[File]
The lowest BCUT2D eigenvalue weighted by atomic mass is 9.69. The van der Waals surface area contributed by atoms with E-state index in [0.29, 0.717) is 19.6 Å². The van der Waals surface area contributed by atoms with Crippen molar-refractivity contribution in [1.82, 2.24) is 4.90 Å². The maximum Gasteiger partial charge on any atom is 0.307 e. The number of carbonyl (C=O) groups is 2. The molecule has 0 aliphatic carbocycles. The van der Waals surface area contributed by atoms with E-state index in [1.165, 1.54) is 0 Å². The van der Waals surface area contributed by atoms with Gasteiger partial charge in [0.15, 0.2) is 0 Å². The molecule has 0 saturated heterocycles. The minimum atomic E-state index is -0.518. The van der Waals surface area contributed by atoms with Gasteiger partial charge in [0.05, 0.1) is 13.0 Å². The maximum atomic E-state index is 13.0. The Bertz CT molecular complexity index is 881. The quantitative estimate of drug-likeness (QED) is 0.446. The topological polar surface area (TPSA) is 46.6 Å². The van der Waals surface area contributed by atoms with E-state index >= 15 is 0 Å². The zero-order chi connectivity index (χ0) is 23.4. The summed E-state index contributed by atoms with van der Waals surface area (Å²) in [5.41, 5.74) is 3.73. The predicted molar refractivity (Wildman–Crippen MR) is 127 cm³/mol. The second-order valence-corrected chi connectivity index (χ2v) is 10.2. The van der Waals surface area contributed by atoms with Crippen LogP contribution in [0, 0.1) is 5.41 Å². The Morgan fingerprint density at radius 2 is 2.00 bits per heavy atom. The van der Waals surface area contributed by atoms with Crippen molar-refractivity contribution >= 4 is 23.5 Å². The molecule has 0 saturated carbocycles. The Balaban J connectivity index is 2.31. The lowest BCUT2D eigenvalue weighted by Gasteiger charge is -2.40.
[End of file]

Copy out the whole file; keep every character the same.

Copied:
The lowest BCUT2D eigenvalue weighted by atomic mass is 9.69. The van der Waals surface area contributed by atoms with E-state index in [0.29, 0.717) is 19.6 Å². The van der Waals surface area contributed by atoms with Crippen molar-refractivity contribution in [1.82, 2.24) is 4.90 Å². The maximum Gasteiger partial charge on any atom is 0.307 e. The number of carbonyl (C=O) groups is 2. The molecule has 0 aliphatic carbocycles. The van der Waals surface area contributed by atoms with E-state index in [1.165, 1.54) is 0 Å². The van der Waals surface area contributed by atoms with Gasteiger partial charge in [0.15, 0.2) is 0 Å². The molecule has 0 saturated heterocycles. The minimum atomic E-state index is -0.518. The van der Waals surface area contributed by atoms with Gasteiger partial charge in [0.05, 0.1) is 13.0 Å². The maximum atomic E-state index is 13.0. The Bertz CT molecular complexity index is 881. The quantitative estimate of drug-likeness (QED) is 0.446. The topological polar surface area (TPSA) is 46.6 Å². The van der Waals surface area contributed by atoms with E-state index >= 15 is 0 Å². The zero-order chi connectivity index (χ0) is 23.4. The summed E-state index contributed by atoms with van der Waals surface area (Å²) in [5.41, 5.74) is 3.73. The predicted molar refractivity (Wildman–Crippen MR) is 127 cm³/mol. The second-order valence-corrected chi connectivity index (χ2v) is 10.2. The van der Waals surface area contributed by atoms with Crippen LogP contribution in [0, 0.1) is 5.41 Å². The Morgan fingerprint density at radius 2 is 2.00 bits per heavy atom. The van der Waals surface area contributed by atoms with Crippen molar-refractivity contribution >= 4 is 23.5 Å². The molecule has 0 saturated carbocycles. The Balaban J connectivity index is 2.31. The lowest BCUT2D eigenvalue weighted by Gasteiger charge is -2.40.